66 total views, 6 views today
Post-traumatic stress disorder (PTSD) is a condition where you have recurring distressing memories, flashbacks and other symptoms after suffering or witnessing a traumatic event. Treatment options include antidepressant medication and non-medicinal treatments such as cognitive behavioural therapy (CBT).
Post-traumatic stress disorder (PTSD) is a condition which develops after you have been involved in, or witnessed, a serious trauma such as a life-threatening assault. During the trauma you feel intense fear, helplessness or horror. In some people PTSD develops soon after the trauma. However, in some cases the symptoms first develop several months, or even years, after the trauma.
The strict definition of PTSD is that the trauma you had or witnessed must be severe; for example: a severe accident, rape, a life-threatening assault, torture, seeing someone killed, etc. However, symptoms similar to PTSD develop in some people after less severe traumatic events. It is estimated that up to 3 in a 100 people may develop PTSD at some stage in life. One large survey of the general population in England found that 3 in 100 adults screened positive for PTSD. It is much more common in certain groups of people. For example, some studies have found that PTSD develops in about:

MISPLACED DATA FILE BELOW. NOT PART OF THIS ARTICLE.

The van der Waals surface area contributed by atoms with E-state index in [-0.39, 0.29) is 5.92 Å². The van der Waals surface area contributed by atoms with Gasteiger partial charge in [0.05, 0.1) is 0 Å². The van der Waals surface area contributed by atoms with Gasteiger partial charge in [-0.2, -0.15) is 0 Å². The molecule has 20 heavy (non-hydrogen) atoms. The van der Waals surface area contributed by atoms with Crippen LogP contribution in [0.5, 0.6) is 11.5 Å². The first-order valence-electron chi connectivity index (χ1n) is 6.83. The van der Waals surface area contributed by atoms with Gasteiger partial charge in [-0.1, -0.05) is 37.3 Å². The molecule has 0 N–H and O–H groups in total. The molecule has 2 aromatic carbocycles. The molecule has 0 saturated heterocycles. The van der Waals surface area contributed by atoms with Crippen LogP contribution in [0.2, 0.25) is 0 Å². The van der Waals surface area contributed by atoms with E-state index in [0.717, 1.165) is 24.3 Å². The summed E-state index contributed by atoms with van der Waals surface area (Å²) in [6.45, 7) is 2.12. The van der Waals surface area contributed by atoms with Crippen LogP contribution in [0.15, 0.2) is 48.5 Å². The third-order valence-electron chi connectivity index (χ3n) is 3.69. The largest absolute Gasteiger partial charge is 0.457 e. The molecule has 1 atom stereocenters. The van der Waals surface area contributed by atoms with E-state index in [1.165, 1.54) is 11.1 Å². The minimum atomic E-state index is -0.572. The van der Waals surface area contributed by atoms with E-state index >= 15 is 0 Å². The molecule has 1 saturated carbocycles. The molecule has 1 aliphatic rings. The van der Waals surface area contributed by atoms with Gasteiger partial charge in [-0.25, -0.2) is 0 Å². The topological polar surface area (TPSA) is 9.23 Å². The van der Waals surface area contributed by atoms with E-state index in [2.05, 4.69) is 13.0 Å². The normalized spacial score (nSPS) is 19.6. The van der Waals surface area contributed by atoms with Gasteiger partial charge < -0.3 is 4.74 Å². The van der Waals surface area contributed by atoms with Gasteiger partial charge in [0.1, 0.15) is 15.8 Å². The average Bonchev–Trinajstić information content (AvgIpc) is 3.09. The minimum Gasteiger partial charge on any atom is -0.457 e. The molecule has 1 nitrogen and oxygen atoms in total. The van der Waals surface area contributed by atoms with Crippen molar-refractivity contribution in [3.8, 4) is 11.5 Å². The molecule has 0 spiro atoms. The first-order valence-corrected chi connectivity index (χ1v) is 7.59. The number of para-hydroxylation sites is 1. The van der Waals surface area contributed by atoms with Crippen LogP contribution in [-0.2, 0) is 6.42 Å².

- 1 in 5 firefighters.
- 1 in 3 teenage survivors of car crashes.
- 1 in 2 female rape victims.
- 2 in 3 prisoners of war.
Some people have risk factors which make them more prone to develop PTSD when they are exposed to a traumatic event. These include:
- Previous mental health problems.
- Being female.
- Coming from a poor background.
- Lack of education.
- Coming from an ethnic minority.
- Being exposed to trauma in the past.
- A family history of mental illness.
What are the symptoms of post-traumatic stress disorder?
- Recurring thoughts, memories, images, dreams, or flashbacks of the trauma which are distressing.
- You try to avoid thoughts, conversations, places, people, activities or anything which may trigger memories of the trauma, as these make you distressed or anxious.
- Feeling emotionally numb and feeling detached from others. You may find it difficult to have loving feelings.
- Your outlook for the future is often pessimistic. You may lose interest in activities which you used to enjoy and find it difficult to plan for the future.
- Increased arousal which you did not have before the trauma. This may include:
- Difficulty in getting off to sleep or staying asleep.
- Being irritable which may include outbursts of anger.
- Difficulty concentrating.
- Increased vigilance.
- Being more easily startled than you were before.